Please join me in voting YES for Hood River County’s Local Operating Levy.
Paige Rouse
Hood River
Editor’s note: Paige Rouse  works at Pageworks Design and was contracted by Hood River County to assist with public outreach related to its budget crisis, including the Local Operating Levy proposed for the May 21 ballot.
‘Ticket from a thicket’

As we prepare for the upcoming presidential election in 2020, many voters on both sides of the aisle are wondering “what kind of ticket will emerge from a thicket” and then run against Trump and Pence? Well, my younger brother, who resides in the Philippines, believes it will be Joe Biden and Bernie Sanders … and he says they are bound to win … especially with this slap-happy slogan: “Double your pleasure, double your fun, two Rip Van Winkles are better than one.”
Bill Davis
Hood River
Presidential elections
Hillary Clinton lost the 2016 Presidential election to Donald Trump for a number of reasons. One, she was not a good candidate for the job. Moreover, the Democratic National Committee, with Debbie Wasserman Schultz as chair, tried to push Bernie Sanders to the side, angering many Democrat voters. Then, towards the end of the campaign, Clinton chose to forego any campaign stops the last week or so prior to the election, leaving Donald Trump to continue his sometimes two-a-day campaign speeches in what is termed the “rust belt” of America where millions of jobs had been lost during the Obama era. Trump was able to pick up some of the disgruntled Democrat voters and although very close in a number of states, we won over the Electoral College votes winning the election with some 306 total electoral votes.
The only reason the Democrats want to change from the Electoral College system to a pure popular vote is because they want to stack the deck against any opposition. After all, the Electoral College is based on population and Congressional representation, also based on population. Justin Danner wrote in his “Not Viable” letter in this section of the HRN on March 30 that a voter in Wyoming (?) has four times the sway over the Electoral College as a person from California. It isn’t LAND that makes the difference, it is people. Wyoming has three Electoral College votes, California has 55, Texas has 38, New York has 29 as does Florida, so I fail to see how a cowboy from Wyoming can have more influence than some rich actor from La La Land. They are equal but without the Electoral College, the cowboy’s voice will not be heard.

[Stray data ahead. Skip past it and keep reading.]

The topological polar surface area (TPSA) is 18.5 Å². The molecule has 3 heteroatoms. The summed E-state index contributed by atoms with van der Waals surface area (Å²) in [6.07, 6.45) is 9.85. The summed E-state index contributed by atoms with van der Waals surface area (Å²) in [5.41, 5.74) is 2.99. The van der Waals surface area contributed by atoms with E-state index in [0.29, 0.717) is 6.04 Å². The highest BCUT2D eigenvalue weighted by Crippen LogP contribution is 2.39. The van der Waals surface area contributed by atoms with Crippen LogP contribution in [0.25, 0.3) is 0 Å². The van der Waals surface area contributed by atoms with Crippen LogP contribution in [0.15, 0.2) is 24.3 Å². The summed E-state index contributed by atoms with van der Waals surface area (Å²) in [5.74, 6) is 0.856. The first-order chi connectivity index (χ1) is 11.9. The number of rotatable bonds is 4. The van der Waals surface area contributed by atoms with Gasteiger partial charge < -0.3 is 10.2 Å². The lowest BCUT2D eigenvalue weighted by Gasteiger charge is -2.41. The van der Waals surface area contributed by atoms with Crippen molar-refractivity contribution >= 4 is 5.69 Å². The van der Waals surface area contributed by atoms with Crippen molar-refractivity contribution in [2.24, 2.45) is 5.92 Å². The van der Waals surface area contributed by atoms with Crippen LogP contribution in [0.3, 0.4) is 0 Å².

Roger Neufeldt
Mt. Hood-Parkdale
Apologies all around
I do not condone Mr. Sheppard’s behavior at the Walden Town Hall. Perhaps an apology is in order. First, however, I would appreciate an apology from Donald Trump for:
  • Mocking Serge Kovaleski’s disability on national television
  • Describing the ability to grab women by their “genitalia”
  • Characterizing immigrants from our southern border as criminals and rapists
  • Trying to destroy an insurance program that protects those with pre-existing conditions
  • Re-tooling our tax code to benefit the very wealthiest of our citizenship
  • Spreading falsehoods about the nationality of our 44th president
  • Trump’s failure to address, nor acknowledge the rising tide of violent nationalism
And you, Mr. Walden, have remained silent throughout.
I suppose I am a little confused as to who in fact has been rude, disrespectful, and owes an apology? Perhaps there are at least three folks?
Who’s first?
Eric Cohn
Hood River
Editor’s Note: Benjamin Sheppard is a social worker.